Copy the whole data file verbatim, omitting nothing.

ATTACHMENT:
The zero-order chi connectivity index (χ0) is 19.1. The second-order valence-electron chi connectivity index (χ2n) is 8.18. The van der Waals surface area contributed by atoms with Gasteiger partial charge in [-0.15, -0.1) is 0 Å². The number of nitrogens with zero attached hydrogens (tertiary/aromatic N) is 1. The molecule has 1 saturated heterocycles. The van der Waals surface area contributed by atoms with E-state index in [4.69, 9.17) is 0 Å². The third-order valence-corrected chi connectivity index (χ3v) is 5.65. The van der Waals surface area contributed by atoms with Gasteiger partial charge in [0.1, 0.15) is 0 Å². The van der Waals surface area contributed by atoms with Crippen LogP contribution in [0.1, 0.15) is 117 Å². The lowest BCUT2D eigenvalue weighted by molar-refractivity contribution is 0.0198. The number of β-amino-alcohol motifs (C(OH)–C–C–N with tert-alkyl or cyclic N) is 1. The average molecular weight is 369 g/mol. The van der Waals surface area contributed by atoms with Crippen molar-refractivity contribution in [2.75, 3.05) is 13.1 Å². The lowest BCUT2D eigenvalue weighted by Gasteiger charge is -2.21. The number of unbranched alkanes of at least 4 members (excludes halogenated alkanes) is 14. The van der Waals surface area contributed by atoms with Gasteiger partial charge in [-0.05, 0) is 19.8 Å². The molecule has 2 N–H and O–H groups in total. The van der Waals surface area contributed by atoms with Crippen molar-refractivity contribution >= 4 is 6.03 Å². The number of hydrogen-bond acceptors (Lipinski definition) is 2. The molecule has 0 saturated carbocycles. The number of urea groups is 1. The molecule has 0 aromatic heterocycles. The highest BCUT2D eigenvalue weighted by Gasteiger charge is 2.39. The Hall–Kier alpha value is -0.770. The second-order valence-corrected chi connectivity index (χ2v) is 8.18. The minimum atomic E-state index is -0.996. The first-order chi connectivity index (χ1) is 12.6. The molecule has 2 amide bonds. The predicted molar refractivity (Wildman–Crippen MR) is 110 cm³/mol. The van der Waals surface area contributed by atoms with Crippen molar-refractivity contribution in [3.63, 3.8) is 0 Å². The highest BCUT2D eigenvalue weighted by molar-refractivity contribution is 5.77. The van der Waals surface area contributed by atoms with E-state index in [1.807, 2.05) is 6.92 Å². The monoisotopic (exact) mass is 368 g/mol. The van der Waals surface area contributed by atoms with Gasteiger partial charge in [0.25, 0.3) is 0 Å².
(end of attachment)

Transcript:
The zero-order chi connectivity index (χ0) is 19.1. The second-order valence-electron chi connectivity index (χ2n) is 8.18. The van der Waals surface area contributed by atoms with Gasteiger partial charge in [-0.15, -0.1) is 0 Å². The number of nitrogens with zero attached hydrogens (tertiary/aromatic N) is 1. The molecule has 1 saturated heterocycles. The van der Waals surface area contributed by atoms with E-state index in [4.69, 9.17) is 0 Å². The third-order valence-corrected chi connectivity index (χ3v) is 5.65. The van der Waals surface area contributed by atoms with Gasteiger partial charge in [0.1, 0.15) is 0 Å². The van der Waals surface area contributed by atoms with Crippen LogP contribution in [0.1, 0.15) is 117 Å². The lowest BCUT2D eigenvalue weighted by molar-refractivity contribution is 0.0198. The number of β-amino-alcohol motifs (C(OH)–C–C–N with tert-alkyl or cyclic N) is 1. The average molecular weight is 369 g/mol. The van der Waals surface area contributed by atoms with Crippen molar-refractivity contribution in [2.75, 3.05) is 13.1 Å². The lowest BCUT2D eigenvalue weighted by Gasteiger charge is -2.21. The number of unbranched alkanes of at least 4 members (excludes halogenated alkanes) is 14. The van der Waals surface area contributed by atoms with Gasteiger partial charge in [-0.05, 0) is 19.8 Å². The molecule has 2 N–H and O–H groups in total. The van der Waals surface area contributed by atoms with Crippen molar-refractivity contribution >= 4 is 6.03 Å². The number of hydrogen-bond acceptors (Lipinski definition) is 2. The molecule has 0 saturated carbocycles. The number of urea groups is 1. The molecule has 0 aromatic heterocycles. The highest BCUT2D eigenvalue weighted by Gasteiger charge is 2.39. The Hall–Kier alpha value is -0.770. The second-order valence-corrected chi connectivity index (χ2v) is 8.18. The minimum atomic E-state index is -0.996. The first-order chi connectivity index (χ1) is 12.6. The molecule has 2 amide bonds. The predicted molar refractivity (Wildman–Crippen MR) is 110 cm³/mol. The van der Waals surface area contributed by atoms with Crippen molar-refractivity contribution in [3.63, 3.8) is 0 Å². The highest BCUT2D eigenvalue weighted by molar-refractivity contribution is 5.77. The van der Waals surface area contributed by atoms with E-state index in [1.807, 2.05) is 6.92 Å². The monoisotopic (exact) mass is 368 g/mol. The van der Waals surface area contributed by atoms with Gasteiger partial charge in [0.25, 0.3) is 0 Å².